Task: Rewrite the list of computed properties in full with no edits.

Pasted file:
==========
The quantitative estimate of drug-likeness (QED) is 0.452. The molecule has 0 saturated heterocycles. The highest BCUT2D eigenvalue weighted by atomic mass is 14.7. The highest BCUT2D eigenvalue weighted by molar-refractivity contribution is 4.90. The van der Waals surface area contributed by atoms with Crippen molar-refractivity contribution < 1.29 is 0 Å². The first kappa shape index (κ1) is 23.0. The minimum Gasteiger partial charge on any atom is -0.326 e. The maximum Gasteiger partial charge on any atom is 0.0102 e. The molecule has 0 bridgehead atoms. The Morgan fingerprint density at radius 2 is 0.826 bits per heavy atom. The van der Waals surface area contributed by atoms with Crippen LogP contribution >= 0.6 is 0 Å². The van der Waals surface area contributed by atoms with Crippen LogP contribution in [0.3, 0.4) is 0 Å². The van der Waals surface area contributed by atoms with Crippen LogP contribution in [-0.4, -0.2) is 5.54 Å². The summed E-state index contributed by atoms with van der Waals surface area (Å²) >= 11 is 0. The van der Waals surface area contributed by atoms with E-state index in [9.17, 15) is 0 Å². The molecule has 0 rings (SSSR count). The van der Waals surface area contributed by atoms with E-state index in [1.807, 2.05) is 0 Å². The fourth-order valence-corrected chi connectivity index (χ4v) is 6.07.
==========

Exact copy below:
The quantitative estimate of drug-likeness (QED) is 0.452. The molecule has 0 saturated heterocycles. The highest BCUT2D eigenvalue weighted by atomic mass is 14.7. The highest BCUT2D eigenvalue weighted by molar-refractivity contribution is 4.90. The van der Waals surface area contributed by atoms with Crippen molar-refractivity contribution < 1.29 is 0 Å². The first kappa shape index (κ1) is 23.0. The minimum Gasteiger partial charge on any atom is -0.326 e. The maximum Gasteiger partial charge on any atom is 0.0102 e. The molecule has 0 bridgehead atoms. The Morgan fingerprint density at radius 2 is 0.826 bits per heavy atom. The van der Waals surface area contributed by atoms with Crippen LogP contribution >= 0.6 is 0 Å². The van der Waals surface area contributed by atoms with Crippen LogP contribution in [0.3, 0.4) is 0 Å². The van der Waals surface area contributed by atoms with Crippen LogP contribution in [-0.4, -0.2) is 5.54 Å². The summed E-state index contributed by atoms with van der Waals surface area (Å²) >= 11 is 0. The van der Waals surface area contributed by atoms with E-state index in [9.17, 15) is 0 Å². The molecule has 0 rings (SSSR count). The van der Waals surface area contributed by atoms with E-state index in [1.807, 2.05) is 0 Å². The fourth-order valence-corrected chi connectivity index (χ4v) is 6.07.